Q: Is it true that you don’t get much nutrition from eating raw spinach, because its nutrients are bound to something called oxalates?
Answer : Lingxia Sun, a dietetic intern at Tufts’ Frances Stern Nutrition Center, replies: “This is a ‘no’ and ‘yes’ answer. Spinach is endowed with a lot of nutrients and plant compounds, so that answer is no, it is not true about not getting ‘much nutrition.’ Yes, however, oxalates interfere with the body’s ability to absorb the calcium that is found in spinach. Oxalates are naturally occurring molecules in the organic acid family. In addition to spinach, many other foods contain oxalates, such asalmonds, sesame seeds, beets, rhubarb, cashew nuts and chocolate.
“Oxalates can bind to metal ions, especially calcium, which forms a compound called calcium oxalate. This binding process interferes with the body’s absorption of calcium. Although spinach is high in calcium (245 milligrams in 1 cup of cooked spinach), calcium absorption is hindered because of the oxalates. Raw spinach still contains other healthful nutrients, such as lutein, vitamin C, vitamin K and folate.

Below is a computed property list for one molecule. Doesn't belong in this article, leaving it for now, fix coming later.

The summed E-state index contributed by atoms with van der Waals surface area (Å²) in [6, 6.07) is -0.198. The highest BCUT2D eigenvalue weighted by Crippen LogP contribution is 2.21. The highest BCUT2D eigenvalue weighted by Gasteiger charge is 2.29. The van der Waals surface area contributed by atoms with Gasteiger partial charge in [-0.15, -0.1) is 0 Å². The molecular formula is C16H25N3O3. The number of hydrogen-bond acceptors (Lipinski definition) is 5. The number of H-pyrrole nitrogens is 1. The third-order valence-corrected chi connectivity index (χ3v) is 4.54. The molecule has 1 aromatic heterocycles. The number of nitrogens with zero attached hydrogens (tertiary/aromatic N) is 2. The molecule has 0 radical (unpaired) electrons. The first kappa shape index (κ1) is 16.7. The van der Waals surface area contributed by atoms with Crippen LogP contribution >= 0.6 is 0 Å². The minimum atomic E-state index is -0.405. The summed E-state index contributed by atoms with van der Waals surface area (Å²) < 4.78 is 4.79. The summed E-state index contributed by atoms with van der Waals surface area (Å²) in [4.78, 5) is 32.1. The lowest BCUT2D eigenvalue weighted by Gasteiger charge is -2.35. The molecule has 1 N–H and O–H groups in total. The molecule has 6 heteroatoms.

“Boiling is often suggested to reduce oxalates contained in spinach; however, the actual reduction is small, only about 5% to 20%. Spinach contains other nutrients that can be affected by heat and water, such as vitamin C and folate; these will be significantly reduced by boiling as well.
“Individuals who have a history of kidney stones may have already been questioned about their intake of spinach and other foods that contain oxalates. For most people, however, the non-oxalate nutritional benefits of spinach, raw or cooked, make it a healthy choice.”
For more on spinach, see this issue’s Special Report.